Faisabad hospital is responsible for the entire north-eastern Province of Badakhshan. Some 820,000 people, the large majority of whom are ethnic Tajiks, live in its catchment area. The hospital currently has 85 beds and employs 129 persons. Neither its buildings nor the quality of the medical care provided satisfy the requirements which are normally placed on a provincial hospital. Its maternity facilities, in particular, urgently need to be extended and improved. According to a UNICEF study, the region's neonatal and maternal mortality rates are depressingly high.
The executing agency is KfW Entwicklungsbank. The planned measures are due to be completed within five years.
Another crucial factor in the project's long-term success is the commitment given by the Aga Khan Foundation to take over the running of the hospital for 30 years. The Foundation is already present on the ground, and is involved in nurse training and local basic healthcare projects. KfW Entwicklungsbank has already been cooperating successfully for many years with the Aga Khan Health Services. The US Development Organization USAID has agreed to fund the running of the hospital.
Kenya's IPS says to list E.African agribusinesses
Tue Aug 18, 2009 5:15pm GMT
By Duncan Miriri
NAIROBI (Reuters) - Kenyan private equity group, Industrial Promotion Services (IPS), plans to combine its six agrobusinesses and list the new entity to raise $15 million to $20 million for expansion, the group's managing director said on Tuesday.
Lutaf Kassam said that IPS, owned by the Aga Khan, the spiritual head of the Ismailia community, said it was eyeing early next year to list the new group on the Nairobi Stock Exchange.
"Our timeline was to do it this year ... with the economic climate it is not the right time to go to the market," he said.
The firm said that the listing would allow locals to buy a piece of the business as well as raise funds for expansion.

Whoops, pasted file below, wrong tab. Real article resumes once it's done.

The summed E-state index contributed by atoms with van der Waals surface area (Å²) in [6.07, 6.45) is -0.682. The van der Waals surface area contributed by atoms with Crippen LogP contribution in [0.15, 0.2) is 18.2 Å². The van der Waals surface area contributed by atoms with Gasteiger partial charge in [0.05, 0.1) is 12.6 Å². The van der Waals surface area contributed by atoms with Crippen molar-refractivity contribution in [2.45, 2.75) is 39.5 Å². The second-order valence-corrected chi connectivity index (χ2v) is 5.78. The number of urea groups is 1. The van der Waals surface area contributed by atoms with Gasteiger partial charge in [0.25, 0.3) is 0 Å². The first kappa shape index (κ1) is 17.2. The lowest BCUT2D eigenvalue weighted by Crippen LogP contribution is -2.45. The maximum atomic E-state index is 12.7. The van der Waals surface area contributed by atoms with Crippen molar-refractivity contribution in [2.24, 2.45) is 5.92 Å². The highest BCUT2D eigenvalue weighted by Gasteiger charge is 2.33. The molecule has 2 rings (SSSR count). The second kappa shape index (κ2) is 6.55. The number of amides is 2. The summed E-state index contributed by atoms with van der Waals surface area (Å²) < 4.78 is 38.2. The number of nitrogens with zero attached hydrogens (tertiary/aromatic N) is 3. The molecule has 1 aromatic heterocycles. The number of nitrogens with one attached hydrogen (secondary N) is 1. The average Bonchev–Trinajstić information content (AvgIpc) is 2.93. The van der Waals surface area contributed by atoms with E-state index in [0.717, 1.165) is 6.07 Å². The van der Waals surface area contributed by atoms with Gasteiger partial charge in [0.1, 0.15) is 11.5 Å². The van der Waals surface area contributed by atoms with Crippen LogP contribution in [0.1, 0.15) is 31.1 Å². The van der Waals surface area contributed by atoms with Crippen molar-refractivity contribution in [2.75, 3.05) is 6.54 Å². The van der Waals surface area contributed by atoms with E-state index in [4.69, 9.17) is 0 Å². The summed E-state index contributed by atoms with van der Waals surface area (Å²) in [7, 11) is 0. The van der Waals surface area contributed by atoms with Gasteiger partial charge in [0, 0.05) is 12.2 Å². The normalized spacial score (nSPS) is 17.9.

"We see a huge opportunity for expansion," Kassam said.
IPS aims to combine vegetable-exporter Frigoken, meat processer Farmers Choice, a firm that exports finished leather and Premier Foods, makers of tomato sauce and juices as well as a passion fruit exporter and a company that farms Artemisia, which it sells to Novartis for use in anti-malarial drugs.
Kassam also said that another part of the IPS' portfolio that deals in infrastructure investments could be hived off and sold on the Nairobi bourse once the group of agro-based firms was listed.
Kassam also said that IPS would build a 50 to 75 megawatt wind power project in Kenya together with German utility EnBW.
"The wind power project will take close to a $100 million," he said, adding that the project would be commissioned in early 2011.
He said that there had been a marked change in the Kenyan government's attitude to private power producers since IPS started the first private project in the country, Tsavo Power, in the early part of the decade, and this has enabled IPS to start the wind power project
"The private sector is getting good vibes that they (the government) really mean business. The Kenyan government has finally understood the importance of energy and the need to diversify into greener energy," Kassam said.
IPS, which has a 25 to 75 equity-to-debt ratio gearing in its investments, is also the lead investor in Uganda's $860 million Bujagali hydropower project, Kassam said.